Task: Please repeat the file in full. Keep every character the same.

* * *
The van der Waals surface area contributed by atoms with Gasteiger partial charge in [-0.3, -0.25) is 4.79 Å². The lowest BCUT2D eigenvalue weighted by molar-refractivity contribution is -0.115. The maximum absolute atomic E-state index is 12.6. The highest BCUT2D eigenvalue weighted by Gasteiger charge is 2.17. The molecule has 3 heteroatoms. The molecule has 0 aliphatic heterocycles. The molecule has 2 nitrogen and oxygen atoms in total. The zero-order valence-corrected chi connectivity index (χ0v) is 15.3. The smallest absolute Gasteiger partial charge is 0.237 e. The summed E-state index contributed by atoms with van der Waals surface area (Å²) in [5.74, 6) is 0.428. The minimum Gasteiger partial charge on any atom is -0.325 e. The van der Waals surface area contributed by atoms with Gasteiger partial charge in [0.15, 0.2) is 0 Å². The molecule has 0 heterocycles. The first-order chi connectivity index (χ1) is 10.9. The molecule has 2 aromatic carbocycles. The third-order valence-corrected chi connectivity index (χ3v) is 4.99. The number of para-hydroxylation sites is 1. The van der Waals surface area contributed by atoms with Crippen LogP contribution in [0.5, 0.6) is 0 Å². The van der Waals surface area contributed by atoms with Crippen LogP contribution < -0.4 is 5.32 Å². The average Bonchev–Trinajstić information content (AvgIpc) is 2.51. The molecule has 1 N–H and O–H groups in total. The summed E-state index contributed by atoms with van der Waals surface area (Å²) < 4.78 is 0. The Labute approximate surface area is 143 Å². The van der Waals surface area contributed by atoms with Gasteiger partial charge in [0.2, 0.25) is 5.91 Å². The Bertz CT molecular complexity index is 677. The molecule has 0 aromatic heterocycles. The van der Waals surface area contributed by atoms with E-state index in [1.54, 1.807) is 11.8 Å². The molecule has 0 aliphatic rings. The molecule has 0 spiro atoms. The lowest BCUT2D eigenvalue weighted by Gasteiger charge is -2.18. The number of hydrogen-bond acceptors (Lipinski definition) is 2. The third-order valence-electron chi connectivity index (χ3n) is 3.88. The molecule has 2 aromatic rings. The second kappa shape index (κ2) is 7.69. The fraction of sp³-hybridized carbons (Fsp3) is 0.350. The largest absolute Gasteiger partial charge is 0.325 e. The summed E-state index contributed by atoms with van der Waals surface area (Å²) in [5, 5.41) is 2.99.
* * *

The van der Waals surface area contributed by atoms with Gasteiger partial charge in [-0.3, -0.25) is 4.79 Å². The lowest BCUT2D eigenvalue weighted by molar-refractivity contribution is -0.115. The maximum absolute atomic E-state index is 12.6. The highest BCUT2D eigenvalue weighted by Gasteiger charge is 2.17. The molecule has 3 heteroatoms. The molecule has 0 aliphatic heterocycles. The molecule has 2 nitrogen and oxygen atoms in total. The zero-order valence-corrected chi connectivity index (χ0v) is 15.3. The smallest absolute Gasteiger partial charge is 0.237 e. The summed E-state index contributed by atoms with van der Waals surface area (Å²) in [5.74, 6) is 0.428. The minimum Gasteiger partial charge on any atom is -0.325 e. The van der Waals surface area contributed by atoms with Gasteiger partial charge in [0.15, 0.2) is 0 Å². The molecule has 0 heterocycles. The first-order chi connectivity index (χ1) is 10.9. The molecule has 2 aromatic carbocycles. The third-order valence-corrected chi connectivity index (χ3v) is 4.99. The number of para-hydroxylation sites is 1. The van der Waals surface area contributed by atoms with Crippen LogP contribution in [0.5, 0.6) is 0 Å². The van der Waals surface area contributed by atoms with Crippen LogP contribution < -0.4 is 5.32 Å². The average Bonchev–Trinajstić information content (AvgIpc) is 2.51. The molecule has 1 N–H and O–H groups in total. The summed E-state index contributed by atoms with van der Waals surface area (Å²) < 4.78 is 0. The Labute approximate surface area is 143 Å². The van der Waals surface area contributed by atoms with Gasteiger partial charge in [0.2, 0.25) is 5.91 Å². The Bertz CT molecular complexity index is 677. The molecule has 0 aromatic heterocycles. The van der Waals surface area contributed by atoms with E-state index in [1.54, 1.807) is 11.8 Å². The molecule has 0 aliphatic rings. The molecule has 0 spiro atoms. The lowest BCUT2D eigenvalue weighted by Gasteiger charge is -2.18. The number of hydrogen-bond acceptors (Lipinski definition) is 2. The third-order valence-electron chi connectivity index (χ3n) is 3.88. The molecule has 2 aromatic rings. The second kappa shape index (κ2) is 7.69. The fraction of sp³-hybridized carbons (Fsp3) is 0.350. The largest absolute Gasteiger partial charge is 0.325 e. The summed E-state index contributed by atoms with van der Waals surface area (Å²) in [5, 5.41) is 2.99.